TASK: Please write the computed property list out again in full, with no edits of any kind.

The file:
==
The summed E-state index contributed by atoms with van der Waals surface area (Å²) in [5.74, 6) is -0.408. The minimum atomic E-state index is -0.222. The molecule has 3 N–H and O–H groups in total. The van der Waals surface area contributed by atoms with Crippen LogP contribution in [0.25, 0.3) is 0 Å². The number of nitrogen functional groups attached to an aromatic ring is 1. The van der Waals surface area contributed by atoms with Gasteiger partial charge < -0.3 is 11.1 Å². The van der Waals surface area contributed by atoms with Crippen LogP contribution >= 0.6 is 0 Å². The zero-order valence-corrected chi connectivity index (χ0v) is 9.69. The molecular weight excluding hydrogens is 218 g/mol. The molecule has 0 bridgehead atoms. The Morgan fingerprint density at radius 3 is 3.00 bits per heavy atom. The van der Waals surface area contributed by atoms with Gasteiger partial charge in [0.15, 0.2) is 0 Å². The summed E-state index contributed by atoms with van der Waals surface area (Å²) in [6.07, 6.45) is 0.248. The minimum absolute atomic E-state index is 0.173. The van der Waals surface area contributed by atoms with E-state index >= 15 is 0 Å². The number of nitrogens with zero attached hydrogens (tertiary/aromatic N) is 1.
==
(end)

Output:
The summed E-state index contributed by atoms with van der Waals surface area (Å²) in [5.74, 6) is -0.408. The minimum atomic E-state index is -0.222. The molecule has 3 N–H and O–H groups in total. The van der Waals surface area contributed by atoms with Crippen LogP contribution in [0.25, 0.3) is 0 Å². The number of nitrogen functional groups attached to an aromatic ring is 1. The van der Waals surface area contributed by atoms with Gasteiger partial charge < -0.3 is 11.1 Å². The van der Waals surface area contributed by atoms with Crippen LogP contribution >= 0.6 is 0 Å². The zero-order valence-corrected chi connectivity index (χ0v) is 9.69. The molecular weight excluding hydrogens is 218 g/mol. The molecule has 0 bridgehead atoms. The Morgan fingerprint density at radius 3 is 3.00 bits per heavy atom. The van der Waals surface area contributed by atoms with Gasteiger partial charge in [0.15, 0.2) is 0 Å². The summed E-state index contributed by atoms with van der Waals surface area (Å²) in [6.07, 6.45) is 0.248. The minimum absolute atomic E-state index is 0.173. The van der Waals surface area contributed by atoms with E-state index >= 15 is 0 Å². The number of nitrogens with zero attached hydrogens (tertiary/aromatic N) is 1.